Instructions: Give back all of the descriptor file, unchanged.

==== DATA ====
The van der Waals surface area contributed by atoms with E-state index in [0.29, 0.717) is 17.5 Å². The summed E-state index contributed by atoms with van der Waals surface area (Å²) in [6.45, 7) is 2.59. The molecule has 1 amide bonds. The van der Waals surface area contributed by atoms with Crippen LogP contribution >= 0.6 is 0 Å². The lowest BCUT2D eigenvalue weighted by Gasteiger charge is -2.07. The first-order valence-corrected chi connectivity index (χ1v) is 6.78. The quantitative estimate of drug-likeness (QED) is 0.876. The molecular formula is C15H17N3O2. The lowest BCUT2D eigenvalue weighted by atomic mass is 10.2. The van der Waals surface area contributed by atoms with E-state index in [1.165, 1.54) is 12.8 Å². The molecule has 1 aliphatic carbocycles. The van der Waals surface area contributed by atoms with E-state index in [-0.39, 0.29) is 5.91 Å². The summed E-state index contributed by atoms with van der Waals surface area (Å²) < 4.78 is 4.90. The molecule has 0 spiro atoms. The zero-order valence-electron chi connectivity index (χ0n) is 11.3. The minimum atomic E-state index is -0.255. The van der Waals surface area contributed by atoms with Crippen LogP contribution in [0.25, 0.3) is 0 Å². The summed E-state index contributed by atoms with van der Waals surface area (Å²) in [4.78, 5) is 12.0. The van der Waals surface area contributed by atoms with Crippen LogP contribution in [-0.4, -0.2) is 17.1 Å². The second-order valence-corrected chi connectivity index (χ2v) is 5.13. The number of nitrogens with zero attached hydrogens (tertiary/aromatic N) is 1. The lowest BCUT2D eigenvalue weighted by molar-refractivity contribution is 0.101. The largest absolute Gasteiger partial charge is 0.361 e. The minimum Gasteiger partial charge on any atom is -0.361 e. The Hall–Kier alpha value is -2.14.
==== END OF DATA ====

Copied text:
The van der Waals surface area contributed by atoms with E-state index in [0.29, 0.717) is 17.5 Å². The summed E-state index contributed by atoms with van der Waals surface area (Å²) in [6.45, 7) is 2.59. The molecule has 1 amide bonds. The van der Waals surface area contributed by atoms with Crippen LogP contribution >= 0.6 is 0 Å². The lowest BCUT2D eigenvalue weighted by Gasteiger charge is -2.07. The first-order valence-corrected chi connectivity index (χ1v) is 6.78. The quantitative estimate of drug-likeness (QED) is 0.876. The molecular formula is C15H17N3O2. The lowest BCUT2D eigenvalue weighted by atomic mass is 10.2. The van der Waals surface area contributed by atoms with E-state index in [1.165, 1.54) is 12.8 Å². The molecule has 1 aliphatic carbocycles. The van der Waals surface area contributed by atoms with E-state index in [-0.39, 0.29) is 5.91 Å². The summed E-state index contributed by atoms with van der Waals surface area (Å²) < 4.78 is 4.90. The molecule has 0 spiro atoms. The zero-order valence-electron chi connectivity index (χ0n) is 11.3. The minimum atomic E-state index is -0.255. The van der Waals surface area contributed by atoms with Crippen LogP contribution in [0.25, 0.3) is 0 Å². The summed E-state index contributed by atoms with van der Waals surface area (Å²) in [4.78, 5) is 12.0. The van der Waals surface area contributed by atoms with Crippen LogP contribution in [-0.4, -0.2) is 17.1 Å². The second-order valence-corrected chi connectivity index (χ2v) is 5.13. The number of nitrogens with zero attached hydrogens (tertiary/aromatic N) is 1. The lowest BCUT2D eigenvalue weighted by molar-refractivity contribution is 0.101. The largest absolute Gasteiger partial charge is 0.361 e. The minimum Gasteiger partial charge on any atom is -0.361 e. The Hall–Kier alpha value is -2.14.